Rogers owes more than apology to customers after cross-country cellphone outage

Matthew Coutts
Daily Brew
October 10, 2013
File photo of a sign at the Rogers Communications headquarters building in Toronto
A woman walks by a sign at the Rogers Communications headquarters building in Toronto in this April 25, 2012 file photo. Rogers announced that it is dealing with a nation-wide interruption to voice and some texting service in a tweet that was sent out at 7:59 PM on October 9, 2013. "We are experiencing a wireless outage nationally, affecting voice and some SMS service. We apologize & are working to resolve it ASAP." REUTERS/Mark Blinch/Files (CANADA - Tags: BUSINESS TELECOMS)

Many Canadians suffering under the thumb of the country's largest cellphone provider were without service after a cross-country outage last night, but at least the company still isn't sure what caused the blackout.

Rogers customers in Ontario and Quebec, and later other parts of the country, complained of lost cellphone and text messaging service in what the company later confirmed was a "service interruption" that affected customers across the country. It is not clear how many people were left without service, but Rogers has 10 million customers from coast to coast.

The company's website also crashed for a brief time Wednesday evening, which is both hilarious and inevitable when you have a country filled with angry customers demanding answers.

Of course, Rogers customers were not alone in their suffering. Glenn Rogers, a resident of Brooklyn, N.Y., who happens to have a Twitter account under the handle @Rogers, suffered the wrath of angry Canadians until service was restored late Wednesday night.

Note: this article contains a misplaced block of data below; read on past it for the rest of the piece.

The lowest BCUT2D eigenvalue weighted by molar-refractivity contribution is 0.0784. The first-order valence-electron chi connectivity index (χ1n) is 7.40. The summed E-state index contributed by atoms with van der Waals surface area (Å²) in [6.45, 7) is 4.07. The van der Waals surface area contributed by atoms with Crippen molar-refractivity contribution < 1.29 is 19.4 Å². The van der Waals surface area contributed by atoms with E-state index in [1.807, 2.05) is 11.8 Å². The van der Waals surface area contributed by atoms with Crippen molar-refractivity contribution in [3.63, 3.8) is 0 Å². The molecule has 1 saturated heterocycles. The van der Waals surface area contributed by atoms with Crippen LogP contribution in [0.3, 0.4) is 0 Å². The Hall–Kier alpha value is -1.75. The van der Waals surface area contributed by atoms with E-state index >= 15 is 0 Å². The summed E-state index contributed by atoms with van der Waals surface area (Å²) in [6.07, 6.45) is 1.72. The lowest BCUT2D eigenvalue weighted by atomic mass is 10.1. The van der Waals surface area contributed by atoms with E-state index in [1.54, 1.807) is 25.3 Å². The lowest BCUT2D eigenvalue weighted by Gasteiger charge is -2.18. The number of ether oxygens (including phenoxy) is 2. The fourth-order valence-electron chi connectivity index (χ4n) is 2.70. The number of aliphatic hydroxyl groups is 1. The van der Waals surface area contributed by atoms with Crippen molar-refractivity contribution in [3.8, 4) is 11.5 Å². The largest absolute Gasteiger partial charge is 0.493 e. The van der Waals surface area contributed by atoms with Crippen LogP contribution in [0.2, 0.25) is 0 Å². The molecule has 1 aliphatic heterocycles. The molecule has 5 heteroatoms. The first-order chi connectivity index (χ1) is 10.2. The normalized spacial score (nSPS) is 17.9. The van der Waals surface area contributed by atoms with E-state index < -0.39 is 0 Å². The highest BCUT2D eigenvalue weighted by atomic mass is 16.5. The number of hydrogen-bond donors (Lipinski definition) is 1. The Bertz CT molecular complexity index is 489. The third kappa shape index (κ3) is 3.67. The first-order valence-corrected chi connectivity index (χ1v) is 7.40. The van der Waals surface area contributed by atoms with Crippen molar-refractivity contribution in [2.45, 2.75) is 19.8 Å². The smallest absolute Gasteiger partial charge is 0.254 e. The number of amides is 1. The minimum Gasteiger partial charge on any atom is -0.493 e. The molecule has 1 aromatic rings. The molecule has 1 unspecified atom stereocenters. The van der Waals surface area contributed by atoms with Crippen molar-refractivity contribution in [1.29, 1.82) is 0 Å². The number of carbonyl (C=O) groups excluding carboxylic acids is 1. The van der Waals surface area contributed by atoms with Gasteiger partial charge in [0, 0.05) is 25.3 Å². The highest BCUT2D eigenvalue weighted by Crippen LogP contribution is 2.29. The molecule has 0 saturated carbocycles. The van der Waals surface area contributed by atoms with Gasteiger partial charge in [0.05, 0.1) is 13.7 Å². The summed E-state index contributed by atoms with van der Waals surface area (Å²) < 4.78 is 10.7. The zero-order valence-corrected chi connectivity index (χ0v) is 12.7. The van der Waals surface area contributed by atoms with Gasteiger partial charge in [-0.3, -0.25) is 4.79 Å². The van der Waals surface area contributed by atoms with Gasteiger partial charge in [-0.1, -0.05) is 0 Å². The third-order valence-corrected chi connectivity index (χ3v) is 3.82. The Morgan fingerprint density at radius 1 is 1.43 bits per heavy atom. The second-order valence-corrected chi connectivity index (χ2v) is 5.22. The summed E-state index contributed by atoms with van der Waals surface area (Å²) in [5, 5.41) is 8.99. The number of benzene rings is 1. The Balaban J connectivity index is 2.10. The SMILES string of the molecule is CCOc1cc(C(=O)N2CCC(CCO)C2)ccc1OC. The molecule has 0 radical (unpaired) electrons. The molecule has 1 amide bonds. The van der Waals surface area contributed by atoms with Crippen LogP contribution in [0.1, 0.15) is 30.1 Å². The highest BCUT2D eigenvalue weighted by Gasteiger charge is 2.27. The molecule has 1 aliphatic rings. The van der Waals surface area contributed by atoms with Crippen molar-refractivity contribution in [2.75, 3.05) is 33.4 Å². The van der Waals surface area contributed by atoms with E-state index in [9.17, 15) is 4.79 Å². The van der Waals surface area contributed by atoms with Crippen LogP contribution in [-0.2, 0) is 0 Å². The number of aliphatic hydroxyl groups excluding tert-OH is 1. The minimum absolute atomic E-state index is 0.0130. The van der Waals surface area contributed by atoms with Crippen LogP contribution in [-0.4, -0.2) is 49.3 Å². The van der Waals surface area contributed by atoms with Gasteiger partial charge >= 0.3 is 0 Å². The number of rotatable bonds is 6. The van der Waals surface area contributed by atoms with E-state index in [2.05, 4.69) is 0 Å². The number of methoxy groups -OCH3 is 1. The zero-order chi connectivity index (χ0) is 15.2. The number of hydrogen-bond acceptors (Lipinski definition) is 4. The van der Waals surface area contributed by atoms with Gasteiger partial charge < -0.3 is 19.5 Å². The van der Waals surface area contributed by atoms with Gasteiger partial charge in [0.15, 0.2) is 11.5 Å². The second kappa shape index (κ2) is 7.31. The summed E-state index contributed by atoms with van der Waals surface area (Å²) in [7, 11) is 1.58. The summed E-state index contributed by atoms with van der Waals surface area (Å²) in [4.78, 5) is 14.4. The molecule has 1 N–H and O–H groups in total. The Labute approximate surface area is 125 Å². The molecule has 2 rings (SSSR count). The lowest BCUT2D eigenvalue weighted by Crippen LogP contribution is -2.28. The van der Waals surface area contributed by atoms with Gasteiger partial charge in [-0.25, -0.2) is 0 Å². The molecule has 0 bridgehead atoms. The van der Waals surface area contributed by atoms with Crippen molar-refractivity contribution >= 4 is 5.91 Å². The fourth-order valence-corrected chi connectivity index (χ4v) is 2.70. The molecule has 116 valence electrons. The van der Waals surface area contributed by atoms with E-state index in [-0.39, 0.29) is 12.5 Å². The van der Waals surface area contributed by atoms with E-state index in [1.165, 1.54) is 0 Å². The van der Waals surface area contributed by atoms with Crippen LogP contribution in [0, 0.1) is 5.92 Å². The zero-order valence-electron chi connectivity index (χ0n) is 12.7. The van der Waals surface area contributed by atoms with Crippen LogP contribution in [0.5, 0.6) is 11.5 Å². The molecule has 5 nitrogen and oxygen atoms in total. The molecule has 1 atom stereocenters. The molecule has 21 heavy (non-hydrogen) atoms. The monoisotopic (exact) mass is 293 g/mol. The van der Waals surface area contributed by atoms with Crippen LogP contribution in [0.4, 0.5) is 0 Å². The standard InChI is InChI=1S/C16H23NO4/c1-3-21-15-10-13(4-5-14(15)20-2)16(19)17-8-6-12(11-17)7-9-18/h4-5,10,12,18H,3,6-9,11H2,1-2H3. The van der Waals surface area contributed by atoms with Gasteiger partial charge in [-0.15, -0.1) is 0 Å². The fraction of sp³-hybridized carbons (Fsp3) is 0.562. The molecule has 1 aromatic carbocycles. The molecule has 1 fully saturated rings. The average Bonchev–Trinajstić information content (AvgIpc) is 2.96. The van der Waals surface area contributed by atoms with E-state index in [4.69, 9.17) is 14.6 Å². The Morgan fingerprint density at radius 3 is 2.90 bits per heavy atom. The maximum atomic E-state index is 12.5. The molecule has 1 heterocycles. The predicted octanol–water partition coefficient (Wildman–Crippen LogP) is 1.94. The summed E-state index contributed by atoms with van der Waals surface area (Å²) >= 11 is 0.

[ Related: Rogers CEO apologizing for major wireless outage ]

“There’s a lot of abuse,” Rogers told CP24 about the unfortunate coincidence. “It’s amazing what people will say to a company as opposed to an actual person. They’ll often say something and then be very apologetic when they find out there’s a person on the other side.”

The disruption, which also affected Fido customers, was cleared up shortly before midnight. Nadir Mohamed, President and CEO of Rogers Communications, says the company continues to investigation what caused the disruption.

"I recognize this service interruption was unacceptable for our customers. We worked as quickly as possible to restore service and it was gradually restored over the course of the evening. I sincerely apologize to all of our customers for this significant inconvenience and appreciate their understanding and patience," he said.

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As a peace offering, the company will credit affected postpaid customers for one day of service. A small pittance for those, increasingly reliant on cellphone service, missed business calls, social inquiries and the always-exciting announcements that they have won a cruise and need to follow just a few simple steps to claim their prize.

Customers should get more than credit for a free day. They should get an actual free day. As in, any calls or text messages sent on Friday should be entirely free, allowing those customers to go on a Ferris Bueller-style worry-free holiday where they can call parents in Winnipeg, friends in South Korea and strangers in Peru, all on the company dime.

Life moves pretty fast. If you don't stop and look around once in a while, you could miss it. And if Rogers doesn't get right with their frustrated customers, they could end up missing them as well.

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